BUCKSPORT — High school students got the opportunity to voice their opinions Thursday about a wide variety of issues that affect their school and community.
Students and staff at Bucksport High School have been planning the school’s first Youth Summit for several months in an effort to improve their school and their community, according to Senior Donald Grindle, one of the student organizers of the event.
“About three months ago, a very small group decided to get together to see what we could do to help the high school have a better climate,” he said. “We wanted to get our voices heard, not just what the teachers were telling us.”
A student survey highlighted areas of concern: alcohol and substance abuse, bullying and name calling. One of the top concerns was “respect.” More than half the students surveyed said they did not feel that students at the high school respected one another.
The issue of hate violence also was added to the agenda in response to events of the past week after a local man distributed fliers supposedly recruiting young people for a white supremacist hate group. The man later recanted and said the whole thing was a hoax.
The thought that such a group was forming locally, however, stirred a strong response from students. Several, who already were working on the summit, worked with faculty and administrators and eventually invited Stephen Wessler of the Portland-based Center for Prevention of Hate Violence, to speak at the event.
“He had the experience to help us to get our voices out,” said senior Michael Smith.
Students — and adults — were “really upset” about the idea that this could happen in Bucksport.
“I was really angry,” one student said.
“I was embarrassed.”
“This is not what Bucksport is.”
“It was absolutely terrible.”
“I thought it was pretty stupid.”
Wessler told the students that the comments made in the fliers were deeply disturbing and hateful and did not represent the community. But, he noted, that the incident provided them with an “opportunity to speak out against violence in your community.”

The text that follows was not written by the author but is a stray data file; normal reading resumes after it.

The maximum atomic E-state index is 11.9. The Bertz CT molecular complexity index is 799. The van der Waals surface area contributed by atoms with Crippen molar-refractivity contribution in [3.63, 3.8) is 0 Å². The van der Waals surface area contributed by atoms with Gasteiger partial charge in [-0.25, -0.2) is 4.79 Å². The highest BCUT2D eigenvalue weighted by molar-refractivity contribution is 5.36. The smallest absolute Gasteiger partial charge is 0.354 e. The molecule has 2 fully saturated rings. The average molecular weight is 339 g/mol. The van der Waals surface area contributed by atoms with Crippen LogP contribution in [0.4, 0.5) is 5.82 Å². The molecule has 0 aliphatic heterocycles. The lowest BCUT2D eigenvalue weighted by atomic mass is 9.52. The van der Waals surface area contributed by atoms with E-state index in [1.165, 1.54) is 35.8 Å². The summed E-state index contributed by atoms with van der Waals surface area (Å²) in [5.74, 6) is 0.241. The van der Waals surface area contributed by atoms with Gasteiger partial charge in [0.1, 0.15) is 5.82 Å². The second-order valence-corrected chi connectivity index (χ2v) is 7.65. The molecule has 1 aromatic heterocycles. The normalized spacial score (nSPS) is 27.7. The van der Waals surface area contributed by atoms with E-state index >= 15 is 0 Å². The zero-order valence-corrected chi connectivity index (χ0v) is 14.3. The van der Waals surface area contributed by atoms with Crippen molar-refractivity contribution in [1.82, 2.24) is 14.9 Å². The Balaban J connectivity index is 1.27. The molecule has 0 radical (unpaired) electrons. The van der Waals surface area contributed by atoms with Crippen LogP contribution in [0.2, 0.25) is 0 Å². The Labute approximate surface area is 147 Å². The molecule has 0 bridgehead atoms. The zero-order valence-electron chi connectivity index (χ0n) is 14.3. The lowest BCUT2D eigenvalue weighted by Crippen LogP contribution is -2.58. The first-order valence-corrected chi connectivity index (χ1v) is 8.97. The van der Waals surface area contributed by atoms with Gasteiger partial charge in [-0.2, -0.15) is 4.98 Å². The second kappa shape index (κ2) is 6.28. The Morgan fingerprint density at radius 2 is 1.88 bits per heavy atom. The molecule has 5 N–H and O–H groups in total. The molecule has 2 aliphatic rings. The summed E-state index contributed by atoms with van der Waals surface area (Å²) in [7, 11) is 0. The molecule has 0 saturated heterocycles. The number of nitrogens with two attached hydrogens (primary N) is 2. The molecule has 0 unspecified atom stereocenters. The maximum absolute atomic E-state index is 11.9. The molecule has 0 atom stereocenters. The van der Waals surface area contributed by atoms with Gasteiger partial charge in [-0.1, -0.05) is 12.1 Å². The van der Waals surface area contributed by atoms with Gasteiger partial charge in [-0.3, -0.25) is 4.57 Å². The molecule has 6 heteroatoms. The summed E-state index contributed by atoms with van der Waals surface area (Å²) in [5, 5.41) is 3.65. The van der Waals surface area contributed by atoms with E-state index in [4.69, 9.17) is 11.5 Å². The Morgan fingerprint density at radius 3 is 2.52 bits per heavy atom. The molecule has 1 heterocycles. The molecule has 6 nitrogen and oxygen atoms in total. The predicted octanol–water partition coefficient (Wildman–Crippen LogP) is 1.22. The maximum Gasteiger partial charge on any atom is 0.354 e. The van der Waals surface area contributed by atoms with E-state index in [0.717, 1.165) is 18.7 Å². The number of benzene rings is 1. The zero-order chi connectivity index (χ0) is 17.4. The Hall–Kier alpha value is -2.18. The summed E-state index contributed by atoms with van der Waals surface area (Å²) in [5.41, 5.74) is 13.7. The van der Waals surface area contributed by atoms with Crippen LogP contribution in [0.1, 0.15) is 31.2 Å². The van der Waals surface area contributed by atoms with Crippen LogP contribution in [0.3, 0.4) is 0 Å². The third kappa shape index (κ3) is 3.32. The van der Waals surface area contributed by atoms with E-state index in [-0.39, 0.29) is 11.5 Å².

Some already had spoken out by creating a Facebook page for the Bucksport Pro-equality group. The page attracted more than 600 members who supported the page’s pro-equality stance.
“The comments have really been very supportive,” said senior Troy Vincent, one of the page creators.
“This really has brought out the best in a lot of people,” added senior Michael White, another page creator.
Wessler encouraged students to continue to stand up against injustices done by people who use degrading words and put-downs toward people for a variety of reasons such as how much money they have, their sexual orientation, body size, race or religion.
Words, he said, are the most dangerous weapon that come into the schools each day. Wessler told them about the death of Charlie Howard, the young gay man who in 1984 was beaten and then thrown off a bridge into the Kenduskeag River in Bangor where he drowned. He said the three high school students who killed Howard had started out talking in derogatory terms about gay men, talk which had escalated to harassment and attacks against gays in Bangor and ended in Howard’s death.
“That didn’t start on that bridge,” he said. “It started two months before with the random use of degrading language, and no one interrupted.
“Nobody spoke out, nobody told an adult,” he said.
He urged them not to remain silent when they have the chance to speak out against that type of behavior, even though it is difficult.
“It takes courage,” he said. “You have that courage.”
The students spent much of the rest of the day in smaller groups discussing other issues that had been raised in the surveys. Student organizers said they hoped that the summit would begin the process of making the school and community a more accepting place.
“We’re trying to find a way to get kids to be a good person and not just sit back and let stuff happen,” said junior Joe Goodin.
“I want everyone to be accepted,” Troy Vincent added.
The summit, they said, is the start of a process that will continue.
“It’s going to take a lot of time,” Goodin said. “But this is a good start.”